Interested in checking Saint Mary’s out for yourself? It’s a beautiful church and an important part of Ardmore history! Sunday services are at 8:15 a.m. and 10:30 a.m. Although I’m not a member of the church, I had the chance to meet a few of the members and Rev. Giansiracusa during my tour, and they were very nice and welcoming. I’d highly recommend a visit! I’d also like to thank Lonnie Hovey who took time on a Sunday to give me the tour and share so many great details about the history of the church.

stainedglass2

Tiffany Stained Glass Window: one of several in the church. Tiffany Studios “played with the thickness of the glass to form deep, dark tones and lighter tones,” according to Hovey. If you go visit the church, be sure to get up close to the windows to check out this technique.

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Holiday Happenings & Info

The holiday season is upon us! I’ll be honest, I can’t believe it, and I have nothing done yet–no decorations, presents, or baking plans–but I get into the holiday spirit when I see all the things going on around town.

Last Year’s Christmas Tree

As you may know, Ardmore offers free parking on Saturdays from Thanksgiving to Christmas. So don’t worry about paying those meter fees, just park your car and get shopping at all the great businesses around.

This Friday, 11/30, at 6 p.m., the annual holiday tree lighting will take place in Schauffele Plaza on Lancaster Ave. (next to Bella Italia). Santa will also stop by! There will be caroling, cookies, and cocoa too. It sounds like a fun way to kick off the season.

Next Friday, 12/7, is First Friday Main Line. I’m giving you a little notice on this one because as part of the December festivities, there will be a gingerbread house contest. Get your batter, gumdrops, and icing together now and start assembling! The contest has several categories for judging, including children and adult, professional and chef, and individual and group. And the best part? The houses will be put on display in the windows of Ardmore businesses.

More events are happening in the next few weeks, so check back for updates soon!

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First Snowfall!

It’s snowing in Ardmore! It’s light and seems to be mixed with rain, but it looks like winter is here. I’m someone who loves living in a place that has four seasons, so a little snow is fine by me.

This is a pic from a snow storm in the last few years on my street. I’m not ready for this yet.

Snowy Day

But I am ready to curl up by the fire with this wintry weather.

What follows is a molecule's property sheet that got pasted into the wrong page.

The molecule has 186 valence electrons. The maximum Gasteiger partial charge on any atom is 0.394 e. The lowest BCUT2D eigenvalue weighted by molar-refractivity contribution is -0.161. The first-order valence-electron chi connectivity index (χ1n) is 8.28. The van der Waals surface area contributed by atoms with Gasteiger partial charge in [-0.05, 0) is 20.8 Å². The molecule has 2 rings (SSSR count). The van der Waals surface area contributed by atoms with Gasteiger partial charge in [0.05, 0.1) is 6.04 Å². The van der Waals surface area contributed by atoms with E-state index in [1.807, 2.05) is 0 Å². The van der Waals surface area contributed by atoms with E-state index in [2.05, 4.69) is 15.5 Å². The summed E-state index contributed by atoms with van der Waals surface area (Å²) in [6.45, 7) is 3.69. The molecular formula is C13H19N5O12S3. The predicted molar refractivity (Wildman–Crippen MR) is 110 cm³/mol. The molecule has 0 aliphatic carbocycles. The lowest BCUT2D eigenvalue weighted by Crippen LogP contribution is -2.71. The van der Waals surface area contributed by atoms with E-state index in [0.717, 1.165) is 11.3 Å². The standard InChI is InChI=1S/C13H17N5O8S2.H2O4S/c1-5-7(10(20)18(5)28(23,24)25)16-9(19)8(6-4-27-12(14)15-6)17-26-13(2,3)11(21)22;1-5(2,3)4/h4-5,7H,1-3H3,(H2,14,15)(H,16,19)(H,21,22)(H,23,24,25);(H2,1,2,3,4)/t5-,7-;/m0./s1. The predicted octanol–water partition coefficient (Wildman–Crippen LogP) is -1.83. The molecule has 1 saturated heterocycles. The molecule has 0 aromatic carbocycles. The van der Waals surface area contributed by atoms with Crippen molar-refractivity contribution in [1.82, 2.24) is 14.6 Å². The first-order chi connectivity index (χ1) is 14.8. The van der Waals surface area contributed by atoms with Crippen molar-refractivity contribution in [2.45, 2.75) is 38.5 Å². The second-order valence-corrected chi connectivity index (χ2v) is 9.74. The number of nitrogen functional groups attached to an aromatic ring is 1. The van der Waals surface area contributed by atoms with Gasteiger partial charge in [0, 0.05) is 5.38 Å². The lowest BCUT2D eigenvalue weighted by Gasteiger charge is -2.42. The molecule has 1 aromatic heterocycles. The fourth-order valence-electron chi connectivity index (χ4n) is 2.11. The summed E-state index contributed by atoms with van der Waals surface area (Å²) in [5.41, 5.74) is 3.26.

A Recent Fire at Home

So my question is:

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Local Artists Participating in Holiday Art Sale at Main Line Art Center

Main Line Art Center in Haverford will again have its Holiday Fine Art Sale this year. The sale features 50 local artists and will run for 10 days from November 30 to December 9. Two Ardmore artists will be selling their artwork.

Sharon Bartmann, a teacher at Main Line Art Center and a ceramic artist, will be selling “everything from pinch pots to large platters and teapots.” Sharon started her 14-year career in ceramics after working as an art director and graphic designer for 20 years. Her goal with her ceramic art is “to inspire, connect and bring a smile to the face of my customers.”

Ceramic Art by Sharon Bartmann

She says her work has been called “whimsical yet sophisticated.” Customers who admire and buy her work range from 20 years old to 80 years old, but the common thread is that they “all have a positive view of life and embrace the theory of wabi-sabi,” a Japanese philosophy that “sees[s] beauty in imperfections and forces you to look at life and your surroundings from a different vantage point.”

Ceramic bowl by Sharon Bartmann

Bartmann counts nature, motherhood, and her role as a teacher as inspirations for her work. She credits her father, who worked as an urban planner, architect, and landscape architect, with giving her creativity. Her father is now in “semi-retirement…working as a wood carver and selling his work.”

After growing up an hour and a half outside of Philly, “in a blue-collar town with a real work ethic,” Bartmann settled in Ardmore almost 19 years ago. The main draw was its close location to Philadelphia and the Lower Merion School District for her three daughters. After making the move to Ardmore, she was “pleasantly surprised that the small pocket where I live is very urban-minded and diverse [with]…an amazing range of professional and creative people who are open-minded and embrace the arts.”

Bartmann’s perfect day in Ardmore starts with a walk on the Haverford College nature trail. She describes Ardmore as “a small slice of the city tucked into the beauty of the Main Line.”

Shelly Rabuse will also be selling her one-of-a-kind jewelry, created from vintage pieces, at the art sale. With over 80 pieces available for sale, customers can find earrings, rings made from vintage earrings and buttons, and leather bands among her handcrafted items.

Jewelry by Shelly Rabuse